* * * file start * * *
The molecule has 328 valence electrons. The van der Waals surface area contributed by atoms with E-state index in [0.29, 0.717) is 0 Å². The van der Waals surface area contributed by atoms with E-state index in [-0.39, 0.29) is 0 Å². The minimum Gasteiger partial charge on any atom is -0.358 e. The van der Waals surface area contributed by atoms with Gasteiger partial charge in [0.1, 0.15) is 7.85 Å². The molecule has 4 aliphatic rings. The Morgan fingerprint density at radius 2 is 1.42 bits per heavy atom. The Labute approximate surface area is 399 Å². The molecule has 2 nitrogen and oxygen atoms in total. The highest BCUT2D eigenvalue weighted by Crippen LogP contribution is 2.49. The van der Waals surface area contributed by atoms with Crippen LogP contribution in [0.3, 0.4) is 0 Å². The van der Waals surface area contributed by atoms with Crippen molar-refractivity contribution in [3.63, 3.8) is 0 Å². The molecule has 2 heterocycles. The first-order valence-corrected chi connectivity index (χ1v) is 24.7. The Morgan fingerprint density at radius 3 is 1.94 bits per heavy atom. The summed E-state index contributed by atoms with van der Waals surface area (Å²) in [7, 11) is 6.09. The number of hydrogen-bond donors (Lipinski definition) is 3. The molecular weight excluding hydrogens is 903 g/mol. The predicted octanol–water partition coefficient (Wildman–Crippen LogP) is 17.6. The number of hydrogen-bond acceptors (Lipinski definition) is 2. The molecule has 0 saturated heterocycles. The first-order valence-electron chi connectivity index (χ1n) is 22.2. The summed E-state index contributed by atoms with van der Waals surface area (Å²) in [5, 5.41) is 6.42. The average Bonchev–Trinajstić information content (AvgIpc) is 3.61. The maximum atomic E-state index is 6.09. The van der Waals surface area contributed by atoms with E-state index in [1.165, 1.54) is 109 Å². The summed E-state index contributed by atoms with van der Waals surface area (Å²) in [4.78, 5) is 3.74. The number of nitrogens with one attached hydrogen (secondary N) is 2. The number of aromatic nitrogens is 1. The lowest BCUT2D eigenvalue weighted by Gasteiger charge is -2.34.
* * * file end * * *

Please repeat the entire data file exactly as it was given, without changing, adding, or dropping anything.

The molecule has 328 valence electrons. The van der Waals surface area contributed by atoms with E-state index in [0.29, 0.717) is 0 Å². The van der Waals surface area contributed by atoms with E-state index in [-0.39, 0.29) is 0 Å². The minimum Gasteiger partial charge on any atom is -0.358 e. The van der Waals surface area contributed by atoms with Gasteiger partial charge in [0.1, 0.15) is 7.85 Å². The molecule has 4 aliphatic rings. The Morgan fingerprint density at radius 2 is 1.42 bits per heavy atom. The Labute approximate surface area is 399 Å². The molecule has 2 nitrogen and oxygen atoms in total. The highest BCUT2D eigenvalue weighted by Crippen LogP contribution is 2.49. The van der Waals surface area contributed by atoms with Crippen LogP contribution in [0.3, 0.4) is 0 Å². The van der Waals surface area contributed by atoms with Crippen molar-refractivity contribution in [3.63, 3.8) is 0 Å². The molecule has 2 heterocycles. The first-order valence-corrected chi connectivity index (χ1v) is 24.7. The Morgan fingerprint density at radius 3 is 1.94 bits per heavy atom. The summed E-state index contributed by atoms with van der Waals surface area (Å²) in [7, 11) is 6.09. The number of hydrogen-bond donors (Lipinski definition) is 3. The molecular weight excluding hydrogens is 903 g/mol. The predicted octanol–water partition coefficient (Wildman–Crippen LogP) is 17.6. The number of hydrogen-bond acceptors (Lipinski definition) is 2. The molecule has 0 saturated heterocycles. The first-order valence-electron chi connectivity index (χ1n) is 22.2. The summed E-state index contributed by atoms with van der Waals surface area (Å²) in [5, 5.41) is 6.42. The average Bonchev–Trinajstić information content (AvgIpc) is 3.61. The maximum atomic E-state index is 6.09. The van der Waals surface area contributed by atoms with E-state index in [1.165, 1.54) is 109 Å². The summed E-state index contributed by atoms with van der Waals surface area (Å²) in [4.78, 5) is 3.74. The number of nitrogens with one attached hydrogen (secondary N) is 2. The number of aromatic nitrogens is 1. The lowest BCUT2D eigenvalue weighted by Gasteiger charge is -2.34.